Investing in A Workplace Wellness Workshop

Engagement & Motivation
April 5, 2024

In the past half-decade, one vital aspect of the workforce has changed: today, talents are seeking positions with employers who put their wellness at a high priority. According to the State of Work-Life Wellness report by Gympass, which surveyed 5,000 people globally, well-being has become a non-negotiable for professionals. One-third of workers said emotional, physical, and financial wellness are the most critical aspects of their happiness and success at work. These concerns were so universal that they remained consistent across generations, seniority levels, and gender identities.

A 2023 Merits report found that poor overall health costs employers $578 billion annually; thus, wellness is as much a company's concern as an employee's. The report indicates that workplace wellness programs positively affect stress management, health behaviors, and even cardiometabolic risk, boosting productivity and enhancing work satisfaction. Therefore, here are the specific aspects companies can zero in on to preserve retention and happiness rates:

Physical wellness

Physical health is a cornerstone of professional success. A Harvard Business Review study of 200 employees found that increased physical activity positively impacted next-day task performance, creativity, and focus. On the other hand, excess weight (a common concern for many employees), which may be due to inactivity, can result in fatigue, low stamina, and difficulty concentrating. Making time to get in shape can be challenging for professionals with busy schedules, highlighting the crucial role of employers in building avenues for healthy exercise routines. HR teams can look up "weight loss workshops near me" to help employees access like-minded members and coaches that fit employees' fast-paced lifestyles. With Peer Group Workshops that have a 97% satisfaction rating, employees can find support and accountability in their journeys; expert coaching and workshops can continue virtually to maintain momentum when work schedules get hectic. These workshops help unite people to work towards individual goals and support each other – soft skills vital in the workplace.

Emotional and mental wellness

Canadian employees already face mounting pressures outside of work that may affect their performance. However, employers have cause for concern as 16% of working Canadians say that work is a frequent or ongoing source of anxiety, depressive feelings, or other mental illnesses. In addition, 30% of employee disability claims are for mental health alone. Thus, wellness programs focusing on emotional and mental stability may help employees reconnect with themselves and their purpose, creating a capable and productive workforce. Previously, we discussed how workplace clubs could facilitate cross-departmental communication and camaraderie. Workshops can focus on teaching stress management techniques, awareness of mental health issues, healthy communication skills, and work-life balance. As we've discussed, such wellness programs have an ROI of $1.50 to $3 per dollar spent over two to nine years. Mentally balanced employees are likelier to stay engaged with their work, creating two-way benefits.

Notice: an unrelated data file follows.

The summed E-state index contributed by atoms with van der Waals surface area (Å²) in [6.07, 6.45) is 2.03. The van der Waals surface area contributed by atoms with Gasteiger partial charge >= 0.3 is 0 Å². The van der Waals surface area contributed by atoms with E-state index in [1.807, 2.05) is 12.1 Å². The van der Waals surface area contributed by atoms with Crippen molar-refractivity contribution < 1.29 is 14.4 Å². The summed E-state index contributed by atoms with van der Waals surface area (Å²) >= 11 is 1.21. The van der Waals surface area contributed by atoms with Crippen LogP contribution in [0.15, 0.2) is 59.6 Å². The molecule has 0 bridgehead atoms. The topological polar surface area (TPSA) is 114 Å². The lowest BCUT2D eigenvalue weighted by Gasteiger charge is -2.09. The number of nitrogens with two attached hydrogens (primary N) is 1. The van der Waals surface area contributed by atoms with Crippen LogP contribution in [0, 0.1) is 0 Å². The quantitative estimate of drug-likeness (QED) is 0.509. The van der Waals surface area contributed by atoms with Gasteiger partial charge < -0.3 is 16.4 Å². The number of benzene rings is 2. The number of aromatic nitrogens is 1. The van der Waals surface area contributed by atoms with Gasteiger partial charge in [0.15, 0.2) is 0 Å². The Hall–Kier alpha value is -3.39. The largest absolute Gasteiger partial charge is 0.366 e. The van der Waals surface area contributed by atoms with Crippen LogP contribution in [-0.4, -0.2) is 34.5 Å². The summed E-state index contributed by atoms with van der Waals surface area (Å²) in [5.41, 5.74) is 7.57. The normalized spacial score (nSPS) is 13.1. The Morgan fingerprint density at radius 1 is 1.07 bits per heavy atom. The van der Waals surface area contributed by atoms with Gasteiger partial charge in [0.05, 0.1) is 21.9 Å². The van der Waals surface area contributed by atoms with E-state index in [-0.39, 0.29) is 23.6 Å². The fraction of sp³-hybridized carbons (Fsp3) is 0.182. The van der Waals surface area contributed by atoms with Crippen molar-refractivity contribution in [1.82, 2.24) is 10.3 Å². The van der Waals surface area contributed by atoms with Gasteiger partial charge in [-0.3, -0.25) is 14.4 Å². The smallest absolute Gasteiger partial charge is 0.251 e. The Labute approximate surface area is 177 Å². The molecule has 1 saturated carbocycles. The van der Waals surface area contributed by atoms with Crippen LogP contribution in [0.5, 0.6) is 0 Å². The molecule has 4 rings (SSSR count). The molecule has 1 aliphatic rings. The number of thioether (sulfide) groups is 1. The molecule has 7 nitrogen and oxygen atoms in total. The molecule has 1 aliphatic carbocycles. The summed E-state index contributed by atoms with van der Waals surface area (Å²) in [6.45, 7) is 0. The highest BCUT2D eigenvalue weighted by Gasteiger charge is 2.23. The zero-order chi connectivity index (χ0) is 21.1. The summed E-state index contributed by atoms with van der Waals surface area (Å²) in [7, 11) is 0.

Financial wellness

Another often overlooked aspect of employee well-being is financial wellness. A survey by FP Canada revealed that 45% of employees feel overwhelmed by debt, while 43% are concerned about the future of their finances. According to a TFG report, financially stressed employees are 2.3 times more likely to seek a new job, costing employers up to $250 billion yearly. Employers can be more proactive in helping employees stay on top of their finances. Workshops can be beneficial to bolster financial wellness in budgeting, saving, investing, and managing debt. In addition, access to one-on-one financial counseling workshops could offer personalized support for employees in financial crises. Such workshops can help remove the stigma associated with debt and financial difficulty, empowering personnel with the skills to make informed financial decisions. A survey by John Hancock also found that financial wellness programs can reduce employee financial stress (82%) and make them more likely to stay with their employer (78%), leading to positive outcomes for their employees — and their bottom lines.

Dedicating additional resources to employee wellness may feel cumbersome when employers would rather focus on productivity. However, wellness itself is the key to enhanced productivity and job satisfaction; ensuring it for every company member should be the utmost priority for every employer.

Jamielle Bosch

Jamielle Bosch is a freelance writer who likes taking on topics regarding business, leadership, and occasionally, health. When she’s not typing on a keyboard, you can find her sketching or painting.